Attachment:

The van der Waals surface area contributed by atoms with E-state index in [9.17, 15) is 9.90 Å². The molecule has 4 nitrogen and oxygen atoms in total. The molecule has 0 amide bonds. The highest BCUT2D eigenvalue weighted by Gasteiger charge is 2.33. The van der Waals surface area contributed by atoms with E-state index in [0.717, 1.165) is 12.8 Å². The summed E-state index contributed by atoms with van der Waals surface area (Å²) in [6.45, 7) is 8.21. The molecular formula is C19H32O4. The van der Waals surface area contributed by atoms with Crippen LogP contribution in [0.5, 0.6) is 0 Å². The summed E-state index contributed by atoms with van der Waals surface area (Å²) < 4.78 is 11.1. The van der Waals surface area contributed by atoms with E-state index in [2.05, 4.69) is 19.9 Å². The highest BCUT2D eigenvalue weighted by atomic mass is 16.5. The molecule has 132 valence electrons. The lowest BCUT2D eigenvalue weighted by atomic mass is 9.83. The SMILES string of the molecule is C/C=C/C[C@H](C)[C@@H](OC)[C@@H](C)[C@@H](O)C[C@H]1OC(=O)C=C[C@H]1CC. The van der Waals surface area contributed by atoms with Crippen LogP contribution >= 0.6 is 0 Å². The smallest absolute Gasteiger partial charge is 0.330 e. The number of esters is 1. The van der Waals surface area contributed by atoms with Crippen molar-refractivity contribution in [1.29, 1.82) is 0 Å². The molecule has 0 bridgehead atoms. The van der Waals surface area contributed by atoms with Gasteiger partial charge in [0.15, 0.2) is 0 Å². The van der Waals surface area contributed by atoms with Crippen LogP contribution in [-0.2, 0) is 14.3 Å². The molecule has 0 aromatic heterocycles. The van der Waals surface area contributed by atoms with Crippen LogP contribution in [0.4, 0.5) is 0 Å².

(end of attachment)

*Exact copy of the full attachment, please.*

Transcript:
The van der Waals surface area contributed by atoms with E-state index in [9.17, 15) is 9.90 Å². The molecule has 4 nitrogen and oxygen atoms in total. The molecule has 0 amide bonds. The highest BCUT2D eigenvalue weighted by Gasteiger charge is 2.33. The van der Waals surface area contributed by atoms with E-state index in [0.717, 1.165) is 12.8 Å². The summed E-state index contributed by atoms with van der Waals surface area (Å²) in [6.45, 7) is 8.21. The molecular formula is C19H32O4. The van der Waals surface area contributed by atoms with Crippen LogP contribution in [0.5, 0.6) is 0 Å². The summed E-state index contributed by atoms with van der Waals surface area (Å²) < 4.78 is 11.1. The van der Waals surface area contributed by atoms with E-state index in [2.05, 4.69) is 19.9 Å². The highest BCUT2D eigenvalue weighted by atomic mass is 16.5. The molecule has 132 valence electrons. The lowest BCUT2D eigenvalue weighted by atomic mass is 9.83. The SMILES string of the molecule is C/C=C/C[C@H](C)[C@@H](OC)[C@@H](C)[C@@H](O)C[C@H]1OC(=O)C=C[C@H]1CC. The van der Waals surface area contributed by atoms with Crippen LogP contribution >= 0.6 is 0 Å². The smallest absolute Gasteiger partial charge is 0.330 e. The number of esters is 1. The van der Waals surface area contributed by atoms with Crippen molar-refractivity contribution in [1.29, 1.82) is 0 Å². The molecule has 0 bridgehead atoms. The van der Waals surface area contributed by atoms with Gasteiger partial charge in [0.15, 0.2) is 0 Å². The van der Waals surface area contributed by atoms with Crippen LogP contribution in [-0.2, 0) is 14.3 Å². The molecule has 0 aromatic heterocycles. The van der Waals surface area contributed by atoms with Crippen LogP contribution in [0.4, 0.5) is 0 Å².